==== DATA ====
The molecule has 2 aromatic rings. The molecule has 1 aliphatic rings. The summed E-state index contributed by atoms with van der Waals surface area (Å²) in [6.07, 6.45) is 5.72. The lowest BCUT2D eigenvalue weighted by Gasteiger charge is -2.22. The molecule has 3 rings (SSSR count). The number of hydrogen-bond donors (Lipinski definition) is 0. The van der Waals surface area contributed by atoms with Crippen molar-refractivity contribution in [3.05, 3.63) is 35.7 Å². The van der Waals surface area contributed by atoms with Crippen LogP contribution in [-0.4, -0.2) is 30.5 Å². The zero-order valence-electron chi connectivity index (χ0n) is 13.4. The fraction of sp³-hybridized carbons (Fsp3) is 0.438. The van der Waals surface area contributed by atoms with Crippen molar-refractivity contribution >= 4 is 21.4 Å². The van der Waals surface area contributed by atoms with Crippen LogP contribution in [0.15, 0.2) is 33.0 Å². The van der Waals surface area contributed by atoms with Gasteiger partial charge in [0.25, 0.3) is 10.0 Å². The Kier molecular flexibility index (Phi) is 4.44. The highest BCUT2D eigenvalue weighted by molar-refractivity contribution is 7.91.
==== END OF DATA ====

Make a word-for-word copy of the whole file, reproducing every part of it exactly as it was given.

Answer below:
The molecule has 2 aromatic rings. The molecule has 1 aliphatic rings. The summed E-state index contributed by atoms with van der Waals surface area (Å²) in [6.07, 6.45) is 5.72. The lowest BCUT2D eigenvalue weighted by Gasteiger charge is -2.22. The molecule has 3 rings (SSSR count). The number of hydrogen-bond donors (Lipinski definition) is 0. The van der Waals surface area contributed by atoms with Crippen molar-refractivity contribution in [3.05, 3.63) is 35.7 Å². The van der Waals surface area contributed by atoms with Crippen LogP contribution in [-0.4, -0.2) is 30.5 Å². The zero-order valence-electron chi connectivity index (χ0n) is 13.4. The fraction of sp³-hybridized carbons (Fsp3) is 0.438. The van der Waals surface area contributed by atoms with Crippen molar-refractivity contribution >= 4 is 21.4 Å². The van der Waals surface area contributed by atoms with Crippen LogP contribution in [0.15, 0.2) is 33.0 Å². The van der Waals surface area contributed by atoms with Gasteiger partial charge in [0.25, 0.3) is 10.0 Å². The Kier molecular flexibility index (Phi) is 4.44. The highest BCUT2D eigenvalue weighted by molar-refractivity contribution is 7.91.